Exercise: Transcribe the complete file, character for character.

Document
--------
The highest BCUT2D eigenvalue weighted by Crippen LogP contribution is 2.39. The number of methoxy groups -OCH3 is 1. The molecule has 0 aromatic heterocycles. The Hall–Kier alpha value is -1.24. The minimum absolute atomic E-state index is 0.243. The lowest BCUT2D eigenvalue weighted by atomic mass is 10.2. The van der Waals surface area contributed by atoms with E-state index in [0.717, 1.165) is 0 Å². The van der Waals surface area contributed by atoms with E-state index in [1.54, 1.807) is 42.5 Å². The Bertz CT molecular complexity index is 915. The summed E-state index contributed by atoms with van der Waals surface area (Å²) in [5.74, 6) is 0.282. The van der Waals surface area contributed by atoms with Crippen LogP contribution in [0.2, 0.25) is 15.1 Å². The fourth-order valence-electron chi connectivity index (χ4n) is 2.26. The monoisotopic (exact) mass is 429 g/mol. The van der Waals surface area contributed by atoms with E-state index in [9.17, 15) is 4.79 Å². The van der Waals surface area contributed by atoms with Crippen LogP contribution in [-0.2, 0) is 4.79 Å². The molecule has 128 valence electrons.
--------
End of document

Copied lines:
The highest BCUT2D eigenvalue weighted by Crippen LogP contribution is 2.39. The number of methoxy groups -OCH3 is 1. The molecule has 0 aromatic heterocycles. The Hall–Kier alpha value is -1.24. The minimum absolute atomic E-state index is 0.243. The lowest BCUT2D eigenvalue weighted by atomic mass is 10.2. The van der Waals surface area contributed by atoms with E-state index in [0.717, 1.165) is 0 Å². The van der Waals surface area contributed by atoms with E-state index in [1.54, 1.807) is 42.5 Å². The Bertz CT molecular complexity index is 915. The summed E-state index contributed by atoms with van der Waals surface area (Å²) in [5.74, 6) is 0.282. The van der Waals surface area contributed by atoms with Crippen LogP contribution in [0.2, 0.25) is 15.1 Å². The fourth-order valence-electron chi connectivity index (χ4n) is 2.26. The monoisotopic (exact) mass is 429 g/mol. The van der Waals surface area contributed by atoms with E-state index in [9.17, 15) is 4.79 Å². The van der Waals surface area contributed by atoms with Crippen LogP contribution in [-0.2, 0) is 4.79 Å². The molecule has 128 valence electrons.